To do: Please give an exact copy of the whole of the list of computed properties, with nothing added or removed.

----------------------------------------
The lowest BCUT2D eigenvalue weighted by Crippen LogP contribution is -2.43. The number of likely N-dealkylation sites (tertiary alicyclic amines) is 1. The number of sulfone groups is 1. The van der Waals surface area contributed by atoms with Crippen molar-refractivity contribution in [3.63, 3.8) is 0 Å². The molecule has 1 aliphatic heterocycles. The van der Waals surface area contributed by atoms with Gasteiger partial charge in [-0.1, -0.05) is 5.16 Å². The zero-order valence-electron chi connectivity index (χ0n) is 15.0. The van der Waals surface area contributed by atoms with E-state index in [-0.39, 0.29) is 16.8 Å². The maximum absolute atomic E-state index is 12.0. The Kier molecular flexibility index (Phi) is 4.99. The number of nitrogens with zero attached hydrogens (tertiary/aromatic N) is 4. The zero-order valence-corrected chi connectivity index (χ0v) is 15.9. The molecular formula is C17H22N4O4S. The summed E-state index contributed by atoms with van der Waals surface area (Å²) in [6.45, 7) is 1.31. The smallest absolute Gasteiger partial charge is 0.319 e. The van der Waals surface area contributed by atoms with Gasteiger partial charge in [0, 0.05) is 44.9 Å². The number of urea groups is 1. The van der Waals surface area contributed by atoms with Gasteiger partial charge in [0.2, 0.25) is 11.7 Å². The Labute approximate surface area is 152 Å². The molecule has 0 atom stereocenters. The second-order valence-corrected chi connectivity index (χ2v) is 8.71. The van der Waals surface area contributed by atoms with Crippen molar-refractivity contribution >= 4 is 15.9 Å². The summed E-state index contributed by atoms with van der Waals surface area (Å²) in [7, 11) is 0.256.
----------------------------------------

The lowest BCUT2D eigenvalue weighted by Crippen LogP contribution is -2.43. The number of likely N-dealkylation sites (tertiary alicyclic amines) is 1. The number of sulfone groups is 1. The van der Waals surface area contributed by atoms with Crippen molar-refractivity contribution in [3.63, 3.8) is 0 Å². The molecule has 1 aliphatic heterocycles. The van der Waals surface area contributed by atoms with Gasteiger partial charge in [-0.1, -0.05) is 5.16 Å². The zero-order valence-electron chi connectivity index (χ0n) is 15.0. The van der Waals surface area contributed by atoms with E-state index in [-0.39, 0.29) is 16.8 Å². The maximum absolute atomic E-state index is 12.0. The Kier molecular flexibility index (Phi) is 4.99. The number of nitrogens with zero attached hydrogens (tertiary/aromatic N) is 4. The zero-order valence-corrected chi connectivity index (χ0v) is 15.9. The molecular formula is C17H22N4O4S. The summed E-state index contributed by atoms with van der Waals surface area (Å²) in [6.45, 7) is 1.31. The smallest absolute Gasteiger partial charge is 0.319 e. The van der Waals surface area contributed by atoms with Gasteiger partial charge in [0, 0.05) is 44.9 Å². The number of urea groups is 1. The van der Waals surface area contributed by atoms with Gasteiger partial charge in [0.2, 0.25) is 11.7 Å². The Labute approximate surface area is 152 Å². The molecule has 0 atom stereocenters. The second-order valence-corrected chi connectivity index (χ2v) is 8.71. The van der Waals surface area contributed by atoms with Crippen molar-refractivity contribution >= 4 is 15.9 Å². The summed E-state index contributed by atoms with van der Waals surface area (Å²) in [7, 11) is 0.256.